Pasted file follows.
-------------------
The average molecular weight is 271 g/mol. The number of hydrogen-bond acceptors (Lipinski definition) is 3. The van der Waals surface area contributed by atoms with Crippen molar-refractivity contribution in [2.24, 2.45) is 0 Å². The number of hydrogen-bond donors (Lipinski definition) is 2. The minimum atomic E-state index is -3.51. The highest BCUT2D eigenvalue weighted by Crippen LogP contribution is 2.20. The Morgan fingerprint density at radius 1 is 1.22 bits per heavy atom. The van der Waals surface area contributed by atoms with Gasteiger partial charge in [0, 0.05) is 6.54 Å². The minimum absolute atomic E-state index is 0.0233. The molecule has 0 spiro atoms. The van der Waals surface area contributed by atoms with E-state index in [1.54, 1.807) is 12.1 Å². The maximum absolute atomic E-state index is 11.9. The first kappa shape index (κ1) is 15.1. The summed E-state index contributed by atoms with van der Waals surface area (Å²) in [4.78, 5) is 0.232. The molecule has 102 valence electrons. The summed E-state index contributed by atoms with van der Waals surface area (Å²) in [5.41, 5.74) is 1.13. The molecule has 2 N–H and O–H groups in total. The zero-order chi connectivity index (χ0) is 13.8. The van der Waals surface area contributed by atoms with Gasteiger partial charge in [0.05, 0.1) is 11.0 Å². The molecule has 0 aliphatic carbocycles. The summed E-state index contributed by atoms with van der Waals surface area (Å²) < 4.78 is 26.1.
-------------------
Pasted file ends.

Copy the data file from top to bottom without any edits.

The average molecular weight is 271 g/mol. The number of hydrogen-bond acceptors (Lipinski definition) is 3. The van der Waals surface area contributed by atoms with Crippen molar-refractivity contribution in [2.24, 2.45) is 0 Å². The number of hydrogen-bond donors (Lipinski definition) is 2. The minimum atomic E-state index is -3.51. The highest BCUT2D eigenvalue weighted by Crippen LogP contribution is 2.20. The Morgan fingerprint density at radius 1 is 1.22 bits per heavy atom. The van der Waals surface area contributed by atoms with Gasteiger partial charge in [0, 0.05) is 6.54 Å². The minimum absolute atomic E-state index is 0.0233. The molecule has 0 spiro atoms. The van der Waals surface area contributed by atoms with E-state index in [1.54, 1.807) is 12.1 Å². The maximum absolute atomic E-state index is 11.9. The first kappa shape index (κ1) is 15.1. The summed E-state index contributed by atoms with van der Waals surface area (Å²) in [4.78, 5) is 0.232. The molecule has 102 valence electrons. The summed E-state index contributed by atoms with van der Waals surface area (Å²) in [5.41, 5.74) is 1.13. The molecule has 2 N–H and O–H groups in total. The zero-order chi connectivity index (χ0) is 13.8. The van der Waals surface area contributed by atoms with Gasteiger partial charge in [0.05, 0.1) is 11.0 Å². The molecule has 0 aliphatic carbocycles. The summed E-state index contributed by atoms with van der Waals surface area (Å²) < 4.78 is 26.1.